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Arts and Entertainment

Reflections on E3 and the State of Gaming: PART ONE

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Those of you who didn't get to attend E3 - that's, well, most of you - Sorry for the lack of posts. That ends now.

First, yes, E3 is awesome, though it's not what I expected. My previous experience with a massive trade convention is ComiCon, which is open to industry and fans alike. Indeed, the fact that fans are allowed means that in addition to being a major showcase for new gadgets, toys, comics and movies, it's also a place where you can purchase a shitload of already available such products. No such luck at E3, where it's industry and media only, and the only deals made are the network contacts you establish while you're there. And worst of all, there's less swag than a Church picnic. It's difficult to spend hours surrounded by gadgets and games, some of which are already available, and not be able to purchase or get free... anything.

But the inability to buy anything did give me a lot of time to think. So after 3 days of totally nerding out over video games, what did I take away? 3 things:

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1) Gamers are aging. And the industry wants to mine their precious nostalgia.

2) Like it or not, it's physically interactive games that are going to make video gaming ubiquitous.

3) The gaming industry's sexism overflow needs to STFU and DIAF.

Today, let's talk about point number one.

During the last 2 years, two download only games came out in quick succession that proved there was a market for deliberately old school gaming: 2008's deliberately 8-Bit Mega Man 9, and 2009's Bionic Commando Rearmed. Both did brisk business, and based on what I saw at E3, the video game industry defintiely thinks it represent an exploitable trend. Whether or not there's anything to this remains to be seen. I got my hands on 4 games indicative of the trend and came away skeptical, but interested.

Kid Icarus: Uprising

We've certainly seen the news that 23 years later, they're finally releasing a New Kid Icarus game. There doesn't seem to be a reason for it. Kid Icarus was a beloved game in it's day, but it lacked the iconic power that its exact contemporaries - Metroid, Mario, and Zelda - had. That might be because, while each of those games had some very specific, unique elements that helped define entire genres, Icarus played like an Ancient Greece combo of the three. Still, it's insane that such a beloved game has never been exploited, and now Nintendo is making up for that by making Uprising a centerpeice of the upcoming 3DS launch. I'm completely rapt, and can't wait to play it. Sadly they didn't have a playable demo at E3, but even the trailer looks great.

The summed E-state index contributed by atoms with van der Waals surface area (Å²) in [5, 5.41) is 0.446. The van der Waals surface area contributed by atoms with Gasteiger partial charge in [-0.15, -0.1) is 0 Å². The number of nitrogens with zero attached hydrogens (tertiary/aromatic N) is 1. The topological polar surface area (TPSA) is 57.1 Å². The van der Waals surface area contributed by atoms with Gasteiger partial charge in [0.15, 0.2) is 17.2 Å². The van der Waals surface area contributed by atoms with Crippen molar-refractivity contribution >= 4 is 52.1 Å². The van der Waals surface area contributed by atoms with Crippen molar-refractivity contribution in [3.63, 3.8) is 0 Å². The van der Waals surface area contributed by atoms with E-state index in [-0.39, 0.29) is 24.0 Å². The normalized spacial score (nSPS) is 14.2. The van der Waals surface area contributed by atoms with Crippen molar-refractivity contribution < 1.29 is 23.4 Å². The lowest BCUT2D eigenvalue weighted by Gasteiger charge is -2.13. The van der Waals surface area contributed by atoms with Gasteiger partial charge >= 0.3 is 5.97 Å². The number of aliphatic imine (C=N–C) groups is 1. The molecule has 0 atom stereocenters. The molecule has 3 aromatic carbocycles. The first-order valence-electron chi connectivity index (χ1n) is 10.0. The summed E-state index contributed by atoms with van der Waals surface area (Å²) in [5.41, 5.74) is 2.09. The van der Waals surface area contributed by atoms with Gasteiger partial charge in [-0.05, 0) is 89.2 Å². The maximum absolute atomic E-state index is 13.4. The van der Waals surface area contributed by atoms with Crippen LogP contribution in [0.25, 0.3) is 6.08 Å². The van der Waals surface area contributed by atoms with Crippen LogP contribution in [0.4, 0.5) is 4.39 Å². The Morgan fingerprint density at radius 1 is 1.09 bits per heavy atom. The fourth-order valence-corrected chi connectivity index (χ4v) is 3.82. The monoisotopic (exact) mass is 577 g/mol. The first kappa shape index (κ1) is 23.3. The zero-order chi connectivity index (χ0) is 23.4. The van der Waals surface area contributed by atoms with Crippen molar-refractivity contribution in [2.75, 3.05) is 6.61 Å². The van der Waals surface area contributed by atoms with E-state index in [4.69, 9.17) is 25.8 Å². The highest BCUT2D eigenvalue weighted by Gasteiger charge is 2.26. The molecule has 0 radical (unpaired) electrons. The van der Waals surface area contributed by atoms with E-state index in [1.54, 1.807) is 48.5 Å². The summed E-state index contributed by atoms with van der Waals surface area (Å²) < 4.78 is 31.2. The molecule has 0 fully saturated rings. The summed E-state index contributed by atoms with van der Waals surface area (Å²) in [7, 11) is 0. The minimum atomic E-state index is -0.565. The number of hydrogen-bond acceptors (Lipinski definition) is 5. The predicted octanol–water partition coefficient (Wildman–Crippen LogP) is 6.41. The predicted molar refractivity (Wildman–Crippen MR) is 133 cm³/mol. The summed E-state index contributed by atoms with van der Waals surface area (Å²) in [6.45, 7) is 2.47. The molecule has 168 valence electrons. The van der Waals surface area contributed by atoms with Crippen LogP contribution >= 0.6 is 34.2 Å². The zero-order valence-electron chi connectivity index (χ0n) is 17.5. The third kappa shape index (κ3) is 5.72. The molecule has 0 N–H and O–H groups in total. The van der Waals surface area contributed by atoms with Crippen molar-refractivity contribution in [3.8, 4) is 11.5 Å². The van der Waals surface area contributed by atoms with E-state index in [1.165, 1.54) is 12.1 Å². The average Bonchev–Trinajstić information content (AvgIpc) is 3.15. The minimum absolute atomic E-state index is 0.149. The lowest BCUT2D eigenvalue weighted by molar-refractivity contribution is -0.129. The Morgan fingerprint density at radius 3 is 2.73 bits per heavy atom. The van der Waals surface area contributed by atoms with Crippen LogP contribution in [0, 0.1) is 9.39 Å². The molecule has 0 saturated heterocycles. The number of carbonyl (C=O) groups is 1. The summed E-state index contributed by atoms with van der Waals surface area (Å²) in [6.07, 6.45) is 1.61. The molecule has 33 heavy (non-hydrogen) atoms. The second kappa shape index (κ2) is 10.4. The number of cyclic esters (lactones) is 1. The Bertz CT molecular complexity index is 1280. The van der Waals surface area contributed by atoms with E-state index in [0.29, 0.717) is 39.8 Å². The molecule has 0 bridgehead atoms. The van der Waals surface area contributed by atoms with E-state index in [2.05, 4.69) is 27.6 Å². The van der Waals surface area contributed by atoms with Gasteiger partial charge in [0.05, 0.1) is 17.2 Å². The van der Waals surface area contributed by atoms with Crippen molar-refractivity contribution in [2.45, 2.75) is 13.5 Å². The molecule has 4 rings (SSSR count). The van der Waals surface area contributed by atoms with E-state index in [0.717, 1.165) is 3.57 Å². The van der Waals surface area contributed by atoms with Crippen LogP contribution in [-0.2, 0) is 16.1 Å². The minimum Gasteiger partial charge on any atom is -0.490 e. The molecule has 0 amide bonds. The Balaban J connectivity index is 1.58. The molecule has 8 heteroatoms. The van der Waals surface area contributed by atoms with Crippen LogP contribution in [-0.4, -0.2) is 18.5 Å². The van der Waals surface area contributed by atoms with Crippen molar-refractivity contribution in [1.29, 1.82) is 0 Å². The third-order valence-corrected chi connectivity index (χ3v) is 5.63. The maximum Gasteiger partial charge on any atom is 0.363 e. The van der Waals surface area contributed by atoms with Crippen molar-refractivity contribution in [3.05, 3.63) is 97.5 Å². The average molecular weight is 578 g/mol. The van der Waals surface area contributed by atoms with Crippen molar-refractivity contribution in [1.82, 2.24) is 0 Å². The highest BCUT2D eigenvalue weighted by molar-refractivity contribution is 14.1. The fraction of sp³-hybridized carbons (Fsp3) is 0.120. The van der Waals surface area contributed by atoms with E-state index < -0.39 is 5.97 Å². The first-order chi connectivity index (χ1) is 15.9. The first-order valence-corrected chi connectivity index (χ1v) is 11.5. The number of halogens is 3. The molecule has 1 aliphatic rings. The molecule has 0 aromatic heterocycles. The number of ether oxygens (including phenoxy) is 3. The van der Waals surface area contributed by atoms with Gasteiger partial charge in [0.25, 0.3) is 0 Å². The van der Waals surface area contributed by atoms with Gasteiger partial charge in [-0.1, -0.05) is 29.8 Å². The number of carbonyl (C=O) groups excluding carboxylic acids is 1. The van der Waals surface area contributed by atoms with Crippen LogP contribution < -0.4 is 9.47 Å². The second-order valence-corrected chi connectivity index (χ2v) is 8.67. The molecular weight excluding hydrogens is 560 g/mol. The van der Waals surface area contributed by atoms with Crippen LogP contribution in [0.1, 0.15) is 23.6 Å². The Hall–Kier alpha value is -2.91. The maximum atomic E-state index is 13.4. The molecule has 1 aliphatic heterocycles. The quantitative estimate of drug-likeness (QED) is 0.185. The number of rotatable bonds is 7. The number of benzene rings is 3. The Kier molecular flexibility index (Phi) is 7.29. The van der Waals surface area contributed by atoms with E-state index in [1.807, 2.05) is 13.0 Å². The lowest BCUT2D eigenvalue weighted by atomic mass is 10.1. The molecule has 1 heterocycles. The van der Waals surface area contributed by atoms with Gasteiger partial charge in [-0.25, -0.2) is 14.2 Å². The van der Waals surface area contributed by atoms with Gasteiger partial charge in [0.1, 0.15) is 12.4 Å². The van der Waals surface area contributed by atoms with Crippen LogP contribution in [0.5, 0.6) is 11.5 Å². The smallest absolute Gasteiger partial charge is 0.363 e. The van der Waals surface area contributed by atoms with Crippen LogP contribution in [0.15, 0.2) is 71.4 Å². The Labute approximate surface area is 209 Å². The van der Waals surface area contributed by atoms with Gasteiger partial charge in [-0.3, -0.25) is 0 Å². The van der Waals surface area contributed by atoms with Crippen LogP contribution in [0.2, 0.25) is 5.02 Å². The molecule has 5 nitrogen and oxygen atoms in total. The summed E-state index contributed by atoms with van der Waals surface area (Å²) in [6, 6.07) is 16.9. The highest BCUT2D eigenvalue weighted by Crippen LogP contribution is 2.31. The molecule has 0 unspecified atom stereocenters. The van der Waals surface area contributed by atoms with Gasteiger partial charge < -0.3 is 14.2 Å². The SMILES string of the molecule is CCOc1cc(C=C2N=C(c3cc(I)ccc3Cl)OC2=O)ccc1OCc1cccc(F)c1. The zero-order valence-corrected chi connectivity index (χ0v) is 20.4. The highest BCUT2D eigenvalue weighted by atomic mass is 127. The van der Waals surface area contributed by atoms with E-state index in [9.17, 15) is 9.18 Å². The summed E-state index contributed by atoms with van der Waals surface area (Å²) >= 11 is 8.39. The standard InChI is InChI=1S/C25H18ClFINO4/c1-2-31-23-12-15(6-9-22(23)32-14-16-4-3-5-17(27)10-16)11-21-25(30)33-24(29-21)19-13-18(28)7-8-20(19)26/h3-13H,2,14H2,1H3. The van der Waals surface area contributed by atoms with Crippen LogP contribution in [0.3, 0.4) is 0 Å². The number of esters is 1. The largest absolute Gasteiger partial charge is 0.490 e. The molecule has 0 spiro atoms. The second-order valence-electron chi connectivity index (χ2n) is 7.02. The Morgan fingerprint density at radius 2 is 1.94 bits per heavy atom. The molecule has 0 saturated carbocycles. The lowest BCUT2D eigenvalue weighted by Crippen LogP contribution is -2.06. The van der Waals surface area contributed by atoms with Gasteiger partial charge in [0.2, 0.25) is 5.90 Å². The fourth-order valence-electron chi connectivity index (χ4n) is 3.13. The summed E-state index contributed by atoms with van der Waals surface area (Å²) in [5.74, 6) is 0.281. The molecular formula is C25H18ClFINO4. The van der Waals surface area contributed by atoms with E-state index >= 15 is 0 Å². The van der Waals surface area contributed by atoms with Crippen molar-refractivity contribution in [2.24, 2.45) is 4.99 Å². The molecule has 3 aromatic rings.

Rush'n Attack for Xbox 360

Does anyone even remember the original game? I do, though mostly as a competitor for my time with the original Metal Gear. The success of the recent Bionic Commando update appears to be the primary inspiration, because Konami is launching this BL-download-only later this summer. It's very simple. Basically the plot of the original NES game, but with updated graphics allowing for more stealth, and the inclusion of elements of the Russian martial art SamBO. It'll provide approximately 4 hours of prison-sneaking, knife weidling-beat up fun. Spoiler alert: I LOVED it.

Castlevania: Harmony of Dispair

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More Castlevania: Harmony of Despair News & Previews
Another Konami release, this XBL and PSN download only is one of two Castlevania games set for release later this year. This one is interesting because it's a complete reversal of recent Castlevania trends, which has seen the series shoehorned uncomfortably into whatever gaming genre happens to be hot. Instead, it's a full-on 8-bit (barely) side-scrolling platformer with puzzle quest elements that basically recreates, almost perfectly, the look and feel of an original NES game. It's slightly more Metroid than it is Castlevania, and there are some very light RPG elements. Certainly fun, but I found it a bit too easy.

GoldenEye 007 Wii

GoldenEye 007 for Wii from Ross Lincoln on Vimeo.

NOTE: they basically insisted that people be visibly playing the game or I couldn't film. Hence the moving between players.

This enhanced remake of the classic N64 game was one of Nintendo's more popular E3 offerings, and the wait to try it out was deep. As you can see, it's basically the same as the original, but with muuuch better graphics. It isn't complete yet, and as a result they weren't able to confirm anything other than that it'll be out in November, that unspecified "enhancements" will be made to gameplay, and that Daniel Craig's voice and Likeness, rather than Pierce Brosnon's, will be the basis for Bond. I got 5 minutes of time with it, limited strictly to multiplayer. It was fun, but the final version better have some modern FPS elements, like healing over time, and cover, or it's going to be frustrating. Great graphics alone aren't going to cut it if we can always just plug in our old N64.